The chief medical health officer of Vancouver, Dr John Eastern Pacific Blatherwick, stated on 18 August 1986 that enterococci testing will be introduced next summer to determine the A meeting of elected legislators of the US Pacific Coast safety of Vancouver's beach waters for bathing. Like States was held in Seattle, 22-23 August 1986, to conother North American cities, Vancouver currently relies sider issues arising from ocean resources. These include on the faecal coliform count to detect unsafe levels of pollution topics such as ocean incineration, deep sewage contamination that make swimming and shell- mining exploration and production, deep ridge industrifish harvesting risky from a health point of view. The ally significant sulphur-metabolizing bacteria, offshore federal guideline for acceptable levels for bathing is a leasing of mineral rights, ocean dumping of wastes and faecal coliform count of less than 200.100 ml -J of oil spills, State's interests in the 200-mile Extended water. Some of Vancouver's beaches were closed in the Economic Zone. In attendance were representatives, summer of 1986 because faecal coliform counts senators and assemblymen from Hawaii, California, exceeded the federal guidelines. Oregon and Washington. The group is preparing a The British Columbia Medical Association passed a White Paper with recommendations on policies for the resolution in July 1986 asking the provincial Health 1987 Western Legislative Conference. Ministry to review its water-quality monitoring and to D E R E K ELLIS consider changing from the faecal coliform test to enterococci testing, because the latter scored high in recent US studies as a more accurate measure of the potential for humans to get sick from swimming in con- U.S.S.R. taminated water. The US Environmental Protection The Soviet Union has just completed a radiation conAgency has recently published its final report on trol vessel that will be stationed in the port of Murenterococci testing and has recommended the test over mansk at the western end of the North-East Passage. the faecal coliform test. Dr Baltherwick noted that The vessel provides facilities for nuclear powered ice enterococci is a very specific test that will mainly breaker crews and is fitted with special quarters and indicate the risk of gastrointestinal diseases. In the equipment to detect possible radiation, clean up, Seattle, Washington, area, enterococci testing has change, work, and rest. The accommodation comprises already commenced as a specialized project. But the two separate 'contaminated' compartments with indifaecal coliform test continues as the standard. Entero- vidual clean compartments, one for the maintenance of cocci testing would not be adopted as a new standard in the crew of the ice breaker and the other for the crew the Seattle area for at least 2.5 years. operating the vessel. Contaminated water, such as that Faecal coliform testing would have to be continued, from showering, is collected in special tanks and coneven if enterococci testing is adopted, however, to taminated clothing stored in shielded chambers. determine whether shellfish are safe for harvesting. The builders believe that as the tonnage of nuclear MICHAEL WALDICHUK powered ice-breakers increases there will be a growing demand for vessels of this type. (Source--Lloyds List).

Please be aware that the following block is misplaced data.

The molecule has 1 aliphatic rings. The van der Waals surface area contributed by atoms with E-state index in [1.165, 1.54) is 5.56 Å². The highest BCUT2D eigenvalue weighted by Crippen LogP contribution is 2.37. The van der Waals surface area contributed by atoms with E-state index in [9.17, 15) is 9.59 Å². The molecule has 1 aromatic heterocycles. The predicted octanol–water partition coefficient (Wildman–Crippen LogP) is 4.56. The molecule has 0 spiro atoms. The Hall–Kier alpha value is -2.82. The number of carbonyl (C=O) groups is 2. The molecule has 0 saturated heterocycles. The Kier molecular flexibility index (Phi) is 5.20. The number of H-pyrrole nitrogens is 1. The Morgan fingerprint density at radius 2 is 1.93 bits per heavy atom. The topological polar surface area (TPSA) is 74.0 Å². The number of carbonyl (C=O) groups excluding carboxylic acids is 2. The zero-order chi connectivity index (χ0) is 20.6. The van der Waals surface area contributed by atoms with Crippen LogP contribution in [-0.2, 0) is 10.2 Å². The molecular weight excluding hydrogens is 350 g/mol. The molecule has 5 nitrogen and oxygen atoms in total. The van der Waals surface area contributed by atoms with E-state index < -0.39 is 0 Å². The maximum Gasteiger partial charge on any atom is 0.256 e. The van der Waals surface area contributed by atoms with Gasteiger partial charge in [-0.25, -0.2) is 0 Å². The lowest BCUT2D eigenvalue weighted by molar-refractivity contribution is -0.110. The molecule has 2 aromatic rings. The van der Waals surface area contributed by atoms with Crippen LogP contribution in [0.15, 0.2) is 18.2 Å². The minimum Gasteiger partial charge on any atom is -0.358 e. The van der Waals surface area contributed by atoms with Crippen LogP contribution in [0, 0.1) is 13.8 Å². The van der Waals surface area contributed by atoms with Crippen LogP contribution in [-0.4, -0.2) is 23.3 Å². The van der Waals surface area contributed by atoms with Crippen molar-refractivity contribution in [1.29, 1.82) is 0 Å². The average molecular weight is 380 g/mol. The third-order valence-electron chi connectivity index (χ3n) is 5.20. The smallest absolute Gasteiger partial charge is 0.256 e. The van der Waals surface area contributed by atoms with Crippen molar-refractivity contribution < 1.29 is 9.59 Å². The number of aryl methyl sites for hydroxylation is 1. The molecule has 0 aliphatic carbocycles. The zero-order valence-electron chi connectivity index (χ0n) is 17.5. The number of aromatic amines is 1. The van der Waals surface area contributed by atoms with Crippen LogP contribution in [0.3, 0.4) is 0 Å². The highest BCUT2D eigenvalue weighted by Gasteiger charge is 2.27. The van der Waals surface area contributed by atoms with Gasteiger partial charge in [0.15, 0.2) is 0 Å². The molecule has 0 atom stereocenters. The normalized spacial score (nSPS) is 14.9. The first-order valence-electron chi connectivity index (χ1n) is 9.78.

Gulf Canada Pulls Out of Beaufort Sea Mr Dan Motyka, a vice-president of Gulf Canada Corp. in Calgary, stated on 22 August 1986 that the company expects to be completely out of the Beaufort Sea by the beginning of November. Declining world oil prices were cited as the main reason for this move. If prices increase, Gulf may be back. Gulf had a highly promising discovery in the Amauligak reservoir with a flow-rate through a delineation well approaching 16,000 bbl a day during a test. Mr S. K. McWalter said that the delineation well "recorded what is believed to be the highest actual flow rate~ of any well in Canada", a result which matched Gulf and partners' expectations. He further stated that "the current series of testa has given us great confidence in reserve volumes and reservoir producibility. Amau486
Sweden Silja, the largest ferry line in Sweden and whose company symbol is the seal has agreed to sponsor research on grey seals in the Baltic. Baltic grey seals now number less than 1500 and are threatened by pesticides, erosion of their island homes and the drowning of pups in ships' wakes. Silja have committed around SFr 500 000 to projects that identify grey seal breeding sites and territories, recommend how to reduce pesticide problems and to identify new protected areas. Sweden's Kign Carl Gustaf XVI, President of the World Wildlife Fund, hosted a launch press conference to announce Silja's commitment which is seen as a glowing example of how nature and business can benefit through a World Wildlife Fund tie up. (Source-- WWF News).